Local Produce in the Great Southern

Shipley's Farm Torbay Albany

Like much of the South West, the Great Southern region is a fresh produce haven. Where farmers connect with consumers and share their joys of lovingly producing over 50 types of fresh fruit and vegetables as well as dairy, honey, bush foods and specialty products. Here's a closer look at just one such producer and how they give a cow...


Special Thanks to Mike and Ailan

Thank you to Mike Shipley for his beyond organic produce lining the plates of the regions restaurants and market-goers. A big thank you to Ailan Tran, from Banksia Gardens Serviced Apartments in Albany for writing about her affinity with Great Southern fresh produce. Visit banksiagardens.com.au for more information about her Seafood Saturday dinner specials. Photos by Phuong Tran.

Shipley's Farm Mike and Ailan


You can’t improve on nature 

The Shipley’s Farm motto “Beyond Organic – Grass Fed” is a well-recognised brand in Albany.  I wondered to myself ‘how does one go “beyond organic” and don’t all animals eat grass?’  Mike and Barb invited me to their farm to see first-hand how their certified biodynamic food is produced.

It starts with the philosophy of healthy living.  Mike and Barb have grandchildren and the last thing they want to do is feed them unhealthy food.  Their commitment has led them to take action to provide their family and their community with access to tasty, nutrient dense, high quality, affordable food.  Barb is also a health coach, empowering people with the knowledge and skills to confidently make decisions to benefit their long term health.

They have been farming since 2000, starting with an organic orchard in hills on the outskirts of Perth. They moved to Albany in 2006, bought the first of their two farms in 2011 and started farming bio-dynamically in 2012.  After 3 years of tirelessly practicing ethical animal husbandry, regenerative landscape stewardship and applying the principles of biodynamic agriculture, the Shipley’s successfully achieved Demeter Certification.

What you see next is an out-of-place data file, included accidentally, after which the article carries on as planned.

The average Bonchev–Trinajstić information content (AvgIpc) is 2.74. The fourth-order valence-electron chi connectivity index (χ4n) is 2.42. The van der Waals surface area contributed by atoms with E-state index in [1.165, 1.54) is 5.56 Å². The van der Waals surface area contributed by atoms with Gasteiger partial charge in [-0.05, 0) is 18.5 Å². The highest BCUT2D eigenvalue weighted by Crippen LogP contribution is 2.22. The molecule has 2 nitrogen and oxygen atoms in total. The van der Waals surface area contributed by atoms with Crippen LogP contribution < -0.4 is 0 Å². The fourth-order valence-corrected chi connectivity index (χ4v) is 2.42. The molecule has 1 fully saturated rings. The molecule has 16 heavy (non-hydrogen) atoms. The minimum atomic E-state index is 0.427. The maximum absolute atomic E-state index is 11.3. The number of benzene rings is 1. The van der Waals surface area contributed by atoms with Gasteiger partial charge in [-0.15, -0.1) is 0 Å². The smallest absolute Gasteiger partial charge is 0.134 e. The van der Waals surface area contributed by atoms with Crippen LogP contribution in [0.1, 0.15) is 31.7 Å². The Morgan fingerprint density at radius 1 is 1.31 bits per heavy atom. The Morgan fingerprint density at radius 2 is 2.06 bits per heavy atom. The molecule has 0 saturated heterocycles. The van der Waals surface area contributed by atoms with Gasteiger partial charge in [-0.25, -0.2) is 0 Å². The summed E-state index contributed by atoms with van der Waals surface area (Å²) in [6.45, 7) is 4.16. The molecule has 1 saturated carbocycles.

Shipley's Black Angus

Demeter certification provides the public with peace of mind that the produce from Shipley’s Farm has been grown and processed according to biodynamic standards throughout the supply chain.  This starts with a certified organic stock supplier.  In the feeding and breeding cycle the animals are entirely grass fed on a pasture that does not have any pesticides, herbicides or fertilisers applied.  Only rainwater is used on the farm for the animals and for all butcher processes.  
 
The Shipley’s graze Wiltshire Horn sheep and Black Angus cattle over two adjacent properties in picturesque Torbay. Pictured, Wiltshire Horn Sheep (and Flora the goat on the left).


Shipley's Sheep 

Shipley’s Farm sells directly to the public from their branded trailer at local markets.  They also provide items to three local retail outlets. The products are popular and the farm sells all that it produces. Why are these products so popular? There are three key practices that distinguish the Shipley’s’ Farm philosophy to maximise the quality of their products.

One of the distinctions between Shipley’s true free range products and other suppliers is in the diet of the animals. The generally accepted definition of free range allows animals to graze on grass for a period of time before lot feeders or “finishers” feed the animals grain to get them to size quickly.  The animals look good but this finishing off process elevates the Omega 6 fats in the protein putting the ratio of Omega 6 and Omega 3 (which should be 1 to 1) out of balance.  This can start a supply chain of unhealthy food – with more and more processing leading to a complete lack of nutrients.